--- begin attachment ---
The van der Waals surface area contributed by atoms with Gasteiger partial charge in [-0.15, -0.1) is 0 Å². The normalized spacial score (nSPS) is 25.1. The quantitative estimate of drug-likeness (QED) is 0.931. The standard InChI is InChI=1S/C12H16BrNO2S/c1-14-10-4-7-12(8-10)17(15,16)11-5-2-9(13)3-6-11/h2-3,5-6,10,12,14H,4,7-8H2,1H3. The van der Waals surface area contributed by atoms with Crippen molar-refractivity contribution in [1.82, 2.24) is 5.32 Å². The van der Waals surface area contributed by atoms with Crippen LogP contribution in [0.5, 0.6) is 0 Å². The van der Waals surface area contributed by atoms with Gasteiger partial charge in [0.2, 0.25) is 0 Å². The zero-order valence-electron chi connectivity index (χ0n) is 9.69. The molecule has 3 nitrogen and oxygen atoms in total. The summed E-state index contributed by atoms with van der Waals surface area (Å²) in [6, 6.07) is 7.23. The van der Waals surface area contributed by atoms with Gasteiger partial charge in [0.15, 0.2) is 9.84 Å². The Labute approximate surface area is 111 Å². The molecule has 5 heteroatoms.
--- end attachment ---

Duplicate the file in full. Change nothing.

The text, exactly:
The van der Waals surface area contributed by atoms with Gasteiger partial charge in [-0.15, -0.1) is 0 Å². The normalized spacial score (nSPS) is 25.1. The quantitative estimate of drug-likeness (QED) is 0.931. The standard InChI is InChI=1S/C12H16BrNO2S/c1-14-10-4-7-12(8-10)17(15,16)11-5-2-9(13)3-6-11/h2-3,5-6,10,12,14H,4,7-8H2,1H3. The van der Waals surface area contributed by atoms with Crippen molar-refractivity contribution in [1.82, 2.24) is 5.32 Å². The van der Waals surface area contributed by atoms with Crippen LogP contribution in [0.5, 0.6) is 0 Å². The van der Waals surface area contributed by atoms with Gasteiger partial charge in [0.2, 0.25) is 0 Å². The zero-order valence-electron chi connectivity index (χ0n) is 9.69. The molecule has 3 nitrogen and oxygen atoms in total. The summed E-state index contributed by atoms with van der Waals surface area (Å²) in [6, 6.07) is 7.23. The van der Waals surface area contributed by atoms with Gasteiger partial charge in [0.15, 0.2) is 9.84 Å². The Labute approximate surface area is 111 Å². The molecule has 5 heteroatoms.